Viewers: in countries Watching now:
In Photoshop CS6 for Photographers, author, photographer, and teacher Chris Orwig explores Photoshop from the perspective of the photographer.
The course details the features and techniques behind enhancing and retouching photos, preparing them for print and online publishing, and much more. Chris demonstrates how to make basic edits in Camera Raw, develop and save color profiles, work with layers and selections, tone and sharpen, and retouch images while retaining their natural character.
Chris also shares some creative tips and project ideas, such as converting a photo to black-and-white and enhancing a portrait with hand-painted masks. The course also covers workflow details, such as organizing images in Bridge and Mini Bridge, optimizing Photoshop preferences, and calibrating your monitor.
Here, I want to share with you a couple of more techniques that you can use when converting your photographs to black and white. In particular, I want to explore how we can effectively use the Hue/Saturation adjustment and also the Channel Mixer adjustment. Well, this particular photograph was captured by one of my former students of our family. Her name is Cara Robbins. She is a great photographer, you should check out her work at cararobbins.com. What I want to do with this picture is I want to convert this to black and white. First, let's look at how we can use Hue/Saturation. We'll click on this icon here to open up our Hue/Saturation dialog, and then just simply desaturate.
Now, when we do this of course, we don't have a lot of control. It just removes color. Well, in order to have more control, we could use another adjustment layer, say like Curves. If we click on the icon for Curves, I could then control my contrast here by darkening the image, and maybe brightening my whites a little bit. We're just changing the overall look and feel of the image. Now, if you want to get to the specific channels like the Red, Green, or Blue channels, and make adjustments, you're going to need to reorder the layers.
Let me show you what I mean. Well, here if I go into the Red channel and if I want to brighten up the reds, well I just get a red color shift. So in order to do that, what we need to do is to drag this layer underneath our Hue/Saturation layer. Once we've done that, you can then go to say the Red channel, and you can click-and-drag in order to change just the reds there, and sometimes this can help you come up with some good black and white conversions. That being said, in my own workflow, I find this a little bit awkward, yet I know others who really love this technique.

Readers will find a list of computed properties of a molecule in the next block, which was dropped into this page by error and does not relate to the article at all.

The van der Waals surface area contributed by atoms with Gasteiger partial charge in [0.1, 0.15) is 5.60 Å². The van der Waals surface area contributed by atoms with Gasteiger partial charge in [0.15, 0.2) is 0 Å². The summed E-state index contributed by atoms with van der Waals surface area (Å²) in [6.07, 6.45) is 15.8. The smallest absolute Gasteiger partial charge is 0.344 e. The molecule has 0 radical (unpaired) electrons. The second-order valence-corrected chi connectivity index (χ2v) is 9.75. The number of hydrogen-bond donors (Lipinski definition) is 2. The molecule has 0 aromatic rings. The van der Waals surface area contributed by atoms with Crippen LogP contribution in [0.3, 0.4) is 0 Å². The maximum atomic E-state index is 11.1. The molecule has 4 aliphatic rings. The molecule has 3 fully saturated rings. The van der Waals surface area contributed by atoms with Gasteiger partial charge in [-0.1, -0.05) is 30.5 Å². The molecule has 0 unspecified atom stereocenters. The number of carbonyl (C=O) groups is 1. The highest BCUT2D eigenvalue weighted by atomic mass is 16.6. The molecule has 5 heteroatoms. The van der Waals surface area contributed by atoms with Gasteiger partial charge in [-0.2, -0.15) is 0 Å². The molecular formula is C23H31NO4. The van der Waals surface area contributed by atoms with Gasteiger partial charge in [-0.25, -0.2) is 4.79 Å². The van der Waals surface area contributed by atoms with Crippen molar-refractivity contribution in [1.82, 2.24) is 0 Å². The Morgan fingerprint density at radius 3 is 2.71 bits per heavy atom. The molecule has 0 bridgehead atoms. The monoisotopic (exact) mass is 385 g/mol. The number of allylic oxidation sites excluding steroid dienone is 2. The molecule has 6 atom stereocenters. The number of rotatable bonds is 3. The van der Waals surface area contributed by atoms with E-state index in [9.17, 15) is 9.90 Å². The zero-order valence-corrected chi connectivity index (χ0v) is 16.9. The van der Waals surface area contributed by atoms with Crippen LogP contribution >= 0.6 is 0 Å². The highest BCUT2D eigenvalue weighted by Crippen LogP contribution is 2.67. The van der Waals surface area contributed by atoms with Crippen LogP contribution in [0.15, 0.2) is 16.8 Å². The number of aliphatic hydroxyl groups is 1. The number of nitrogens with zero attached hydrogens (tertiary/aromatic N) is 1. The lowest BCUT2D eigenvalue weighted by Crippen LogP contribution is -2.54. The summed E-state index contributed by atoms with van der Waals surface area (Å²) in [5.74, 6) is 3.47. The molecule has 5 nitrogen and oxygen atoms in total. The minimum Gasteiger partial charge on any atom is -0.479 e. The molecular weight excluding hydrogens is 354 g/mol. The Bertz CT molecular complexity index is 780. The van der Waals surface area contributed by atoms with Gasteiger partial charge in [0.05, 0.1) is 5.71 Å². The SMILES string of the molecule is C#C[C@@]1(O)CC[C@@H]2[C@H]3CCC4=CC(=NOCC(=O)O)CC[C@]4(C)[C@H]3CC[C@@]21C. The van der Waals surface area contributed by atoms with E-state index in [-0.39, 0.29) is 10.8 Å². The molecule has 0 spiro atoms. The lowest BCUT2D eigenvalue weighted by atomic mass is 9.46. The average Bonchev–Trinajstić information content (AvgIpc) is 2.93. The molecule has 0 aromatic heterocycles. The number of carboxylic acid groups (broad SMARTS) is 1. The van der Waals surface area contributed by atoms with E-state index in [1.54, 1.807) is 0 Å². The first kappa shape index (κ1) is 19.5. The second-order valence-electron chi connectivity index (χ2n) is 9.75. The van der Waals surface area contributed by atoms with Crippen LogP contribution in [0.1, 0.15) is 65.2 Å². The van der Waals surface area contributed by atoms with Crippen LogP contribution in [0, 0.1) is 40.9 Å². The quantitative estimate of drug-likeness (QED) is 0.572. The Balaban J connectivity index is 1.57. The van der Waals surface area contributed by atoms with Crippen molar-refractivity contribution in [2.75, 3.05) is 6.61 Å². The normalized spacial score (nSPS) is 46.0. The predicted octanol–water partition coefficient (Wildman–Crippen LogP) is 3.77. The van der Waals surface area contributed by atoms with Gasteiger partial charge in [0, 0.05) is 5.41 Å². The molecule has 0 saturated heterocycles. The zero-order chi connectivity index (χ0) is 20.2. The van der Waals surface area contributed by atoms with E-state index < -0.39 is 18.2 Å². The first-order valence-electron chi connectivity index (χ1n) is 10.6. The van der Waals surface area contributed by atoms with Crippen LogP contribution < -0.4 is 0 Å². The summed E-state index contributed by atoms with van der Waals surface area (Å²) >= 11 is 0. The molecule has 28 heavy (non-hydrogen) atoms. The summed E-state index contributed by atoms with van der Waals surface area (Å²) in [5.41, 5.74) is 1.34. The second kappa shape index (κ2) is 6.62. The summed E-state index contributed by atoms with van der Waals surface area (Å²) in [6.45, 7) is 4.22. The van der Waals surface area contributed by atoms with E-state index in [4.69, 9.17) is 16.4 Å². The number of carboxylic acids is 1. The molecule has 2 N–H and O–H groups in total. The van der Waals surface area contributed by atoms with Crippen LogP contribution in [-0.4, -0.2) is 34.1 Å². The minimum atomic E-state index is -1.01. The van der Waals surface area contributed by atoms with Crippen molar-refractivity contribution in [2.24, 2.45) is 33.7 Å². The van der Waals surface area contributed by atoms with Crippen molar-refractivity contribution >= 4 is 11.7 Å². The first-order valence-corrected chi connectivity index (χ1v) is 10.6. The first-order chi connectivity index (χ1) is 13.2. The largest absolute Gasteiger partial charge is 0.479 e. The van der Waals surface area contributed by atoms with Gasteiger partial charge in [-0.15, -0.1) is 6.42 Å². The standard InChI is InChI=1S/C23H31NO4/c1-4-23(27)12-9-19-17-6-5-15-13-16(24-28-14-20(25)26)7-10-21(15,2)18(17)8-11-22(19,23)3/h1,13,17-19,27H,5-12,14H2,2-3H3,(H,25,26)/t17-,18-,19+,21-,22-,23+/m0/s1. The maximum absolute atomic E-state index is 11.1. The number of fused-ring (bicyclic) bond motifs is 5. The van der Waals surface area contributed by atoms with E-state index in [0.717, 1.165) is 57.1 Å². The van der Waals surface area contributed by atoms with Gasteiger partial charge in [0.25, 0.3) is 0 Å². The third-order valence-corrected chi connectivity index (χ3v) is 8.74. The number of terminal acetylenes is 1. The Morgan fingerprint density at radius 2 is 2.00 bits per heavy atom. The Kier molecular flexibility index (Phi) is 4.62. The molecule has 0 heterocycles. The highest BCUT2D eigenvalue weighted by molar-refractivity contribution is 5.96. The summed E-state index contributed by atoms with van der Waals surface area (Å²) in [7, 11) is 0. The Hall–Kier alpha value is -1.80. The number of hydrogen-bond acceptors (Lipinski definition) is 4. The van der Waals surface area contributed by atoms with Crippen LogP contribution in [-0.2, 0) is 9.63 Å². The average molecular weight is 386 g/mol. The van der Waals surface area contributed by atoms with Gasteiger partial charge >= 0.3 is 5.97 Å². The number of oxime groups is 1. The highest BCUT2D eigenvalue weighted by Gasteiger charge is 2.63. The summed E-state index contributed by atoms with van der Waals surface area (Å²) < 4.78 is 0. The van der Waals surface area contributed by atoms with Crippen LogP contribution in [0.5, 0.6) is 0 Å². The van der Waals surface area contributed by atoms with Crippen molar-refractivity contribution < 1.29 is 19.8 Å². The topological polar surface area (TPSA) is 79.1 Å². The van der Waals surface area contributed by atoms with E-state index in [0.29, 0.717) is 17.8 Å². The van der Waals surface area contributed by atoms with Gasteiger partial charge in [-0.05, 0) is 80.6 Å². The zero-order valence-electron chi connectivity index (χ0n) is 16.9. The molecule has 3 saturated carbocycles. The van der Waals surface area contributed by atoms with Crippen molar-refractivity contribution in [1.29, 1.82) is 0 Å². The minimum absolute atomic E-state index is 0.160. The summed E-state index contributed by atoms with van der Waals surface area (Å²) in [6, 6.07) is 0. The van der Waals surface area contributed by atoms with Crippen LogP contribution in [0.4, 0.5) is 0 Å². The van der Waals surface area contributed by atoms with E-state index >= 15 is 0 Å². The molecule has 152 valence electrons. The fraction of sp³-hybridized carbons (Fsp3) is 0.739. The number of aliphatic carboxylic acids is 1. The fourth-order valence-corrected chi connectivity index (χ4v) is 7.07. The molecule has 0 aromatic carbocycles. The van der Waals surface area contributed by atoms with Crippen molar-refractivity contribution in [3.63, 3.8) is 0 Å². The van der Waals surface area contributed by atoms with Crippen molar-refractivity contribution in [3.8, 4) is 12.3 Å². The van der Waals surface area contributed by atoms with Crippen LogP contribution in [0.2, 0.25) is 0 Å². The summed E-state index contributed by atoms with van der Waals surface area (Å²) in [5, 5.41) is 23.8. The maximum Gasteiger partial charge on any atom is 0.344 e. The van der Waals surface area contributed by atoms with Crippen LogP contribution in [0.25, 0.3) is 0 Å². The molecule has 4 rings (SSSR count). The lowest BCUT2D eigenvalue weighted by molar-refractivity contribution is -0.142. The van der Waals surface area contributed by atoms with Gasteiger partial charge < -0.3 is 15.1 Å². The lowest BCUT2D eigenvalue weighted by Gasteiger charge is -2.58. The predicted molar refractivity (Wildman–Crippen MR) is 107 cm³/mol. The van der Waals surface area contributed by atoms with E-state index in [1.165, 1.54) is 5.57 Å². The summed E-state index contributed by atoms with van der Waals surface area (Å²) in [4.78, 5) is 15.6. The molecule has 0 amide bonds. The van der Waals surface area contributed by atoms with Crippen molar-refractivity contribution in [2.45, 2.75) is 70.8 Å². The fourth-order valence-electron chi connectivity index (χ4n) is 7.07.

Well next, let's take a look at how we can use Channel Mixer. Here, I'll go ahead and select these layers and delete them, and then click on the icon for Channel Mixer. Channel Mixer allows us to combine red, green, and blue together in a way that allows us to eventually come up with some good black and white conversions. You may want to start off with one of your presets. Some of these presets allow you to come up with creative results, while others are just a bit more functional. You can also move the sliders. Yet, that being said, as you move these sliders, you want to make sure that your total typically equals 100.
In other words, if I go ahead and increase my blues, I then need to decrease another slider, and you're going to move these kind of together watching that percentage and also watching the image in order to come up with a nice conversion. By having a total of 100%, that will then ensure that you're not going to overexpose or underexpose the image dramatically. So here we want to make sure we have good tonal range, and again, we can do this by modifying these sliders. Now, there are those who just love Channel Mixer.
Because of the way, you can slide things around and move those colors and tones. And one of the things that you might want to try above and beyond this typical technique is you may want to try experimenting with the constant. Now, I'm going to exaggerate here for demo purposes, but let me show you how you can do this. If I decrease the Constant, the image is incredibly dark. But now what I can do is then use my other sliders to brighten it back up. By doing it, well, I'm creating this really, really high contrast type of a look.
It almost looks like an old film type of an aesthetic, and so sometimes by working with that Constant slider, it can help you come up with some even different results. Now, as you start swinging and moving these sliders, if things just get out of hand, you can either click on the Reset button to bring these back to the default settings, or you can always go back to trying one of your presets. Now, if you don't like the presets, well just click on Monochrome. This will remove the color and give you a default combination here of these three channels.
Then you can go ahead and make any needed adjustments in order to try to come up with something that you think will look good. Again, just keep an eye on that 100% marker down there in order to try to find something that will work for you. In my own experience, I find that working with one of these presets, and then slightly modifying it helps out even a bit more than just trying to do this on my own, because really it's about trying to find just that right combination of these three different channels which will help create a black and white conversion which will draw the viewer in.
There are currently no FAQs about Photoshop CS6 for Photographers.
Access exercise files from a button right under the course name.
Search within course videos and transcripts, and jump right to the results.
Remove icons showing you already watched videos if you want to start over.
Make the video wide, narrow, full-screen, or pop the player out of the page into its own window.
Click on text in the transcript to jump to that spot in the video. As the video plays, the relevant spot in the transcript will be highlighted.